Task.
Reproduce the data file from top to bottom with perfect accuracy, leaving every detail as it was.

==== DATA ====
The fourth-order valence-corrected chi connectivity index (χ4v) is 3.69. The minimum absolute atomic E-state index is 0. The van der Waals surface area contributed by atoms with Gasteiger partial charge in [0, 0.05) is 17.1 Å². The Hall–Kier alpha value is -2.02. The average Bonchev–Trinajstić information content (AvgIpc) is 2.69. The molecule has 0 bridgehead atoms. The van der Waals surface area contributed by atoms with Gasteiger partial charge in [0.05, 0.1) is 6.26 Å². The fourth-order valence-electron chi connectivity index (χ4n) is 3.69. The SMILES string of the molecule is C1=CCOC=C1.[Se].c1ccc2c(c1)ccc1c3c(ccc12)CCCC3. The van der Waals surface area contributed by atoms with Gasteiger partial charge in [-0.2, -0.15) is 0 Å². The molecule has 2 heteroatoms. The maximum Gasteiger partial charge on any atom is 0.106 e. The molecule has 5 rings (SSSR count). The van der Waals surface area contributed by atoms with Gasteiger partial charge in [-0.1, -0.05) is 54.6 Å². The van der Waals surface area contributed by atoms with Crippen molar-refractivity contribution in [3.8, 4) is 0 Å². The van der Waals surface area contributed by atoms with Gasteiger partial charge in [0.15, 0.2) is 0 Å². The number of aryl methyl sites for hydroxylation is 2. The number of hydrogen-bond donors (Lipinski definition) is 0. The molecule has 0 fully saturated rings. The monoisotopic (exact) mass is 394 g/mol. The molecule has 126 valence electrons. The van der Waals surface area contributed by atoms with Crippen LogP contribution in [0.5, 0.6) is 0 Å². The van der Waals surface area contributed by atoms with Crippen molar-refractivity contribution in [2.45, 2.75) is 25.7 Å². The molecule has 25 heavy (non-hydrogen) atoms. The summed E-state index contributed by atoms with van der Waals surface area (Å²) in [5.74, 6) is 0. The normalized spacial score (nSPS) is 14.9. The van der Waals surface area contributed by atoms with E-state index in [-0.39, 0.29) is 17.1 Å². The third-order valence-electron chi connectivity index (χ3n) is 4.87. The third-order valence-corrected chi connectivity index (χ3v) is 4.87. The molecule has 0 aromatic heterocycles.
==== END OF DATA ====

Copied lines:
The fourth-order valence-corrected chi connectivity index (χ4v) is 3.69. The minimum absolute atomic E-state index is 0. The van der Waals surface area contributed by atoms with Gasteiger partial charge in [0, 0.05) is 17.1 Å². The Hall–Kier alpha value is -2.02. The average Bonchev–Trinajstić information content (AvgIpc) is 2.69. The molecule has 0 bridgehead atoms. The van der Waals surface area contributed by atoms with Gasteiger partial charge in [0.05, 0.1) is 6.26 Å². The fourth-order valence-electron chi connectivity index (χ4n) is 3.69. The SMILES string of the molecule is C1=CCOC=C1.[Se].c1ccc2c(c1)ccc1c3c(ccc12)CCCC3. The van der Waals surface area contributed by atoms with Gasteiger partial charge in [-0.2, -0.15) is 0 Å². The molecule has 2 heteroatoms. The maximum Gasteiger partial charge on any atom is 0.106 e. The molecule has 5 rings (SSSR count). The van der Waals surface area contributed by atoms with Gasteiger partial charge in [-0.1, -0.05) is 54.6 Å². The van der Waals surface area contributed by atoms with Crippen molar-refractivity contribution in [3.8, 4) is 0 Å². The van der Waals surface area contributed by atoms with Gasteiger partial charge in [0.15, 0.2) is 0 Å². The number of aryl methyl sites for hydroxylation is 2. The number of hydrogen-bond donors (Lipinski definition) is 0. The molecule has 0 fully saturated rings. The monoisotopic (exact) mass is 394 g/mol. The molecule has 126 valence electrons. The van der Waals surface area contributed by atoms with Crippen LogP contribution in [0.5, 0.6) is 0 Å². The van der Waals surface area contributed by atoms with Crippen molar-refractivity contribution in [2.45, 2.75) is 25.7 Å². The molecule has 25 heavy (non-hydrogen) atoms. The summed E-state index contributed by atoms with van der Waals surface area (Å²) in [5.74, 6) is 0. The normalized spacial score (nSPS) is 14.9. The van der Waals surface area contributed by atoms with E-state index in [-0.39, 0.29) is 17.1 Å². The third-order valence-electron chi connectivity index (χ3n) is 4.87. The third-order valence-corrected chi connectivity index (χ3v) is 4.87. The molecule has 0 aromatic heterocycles.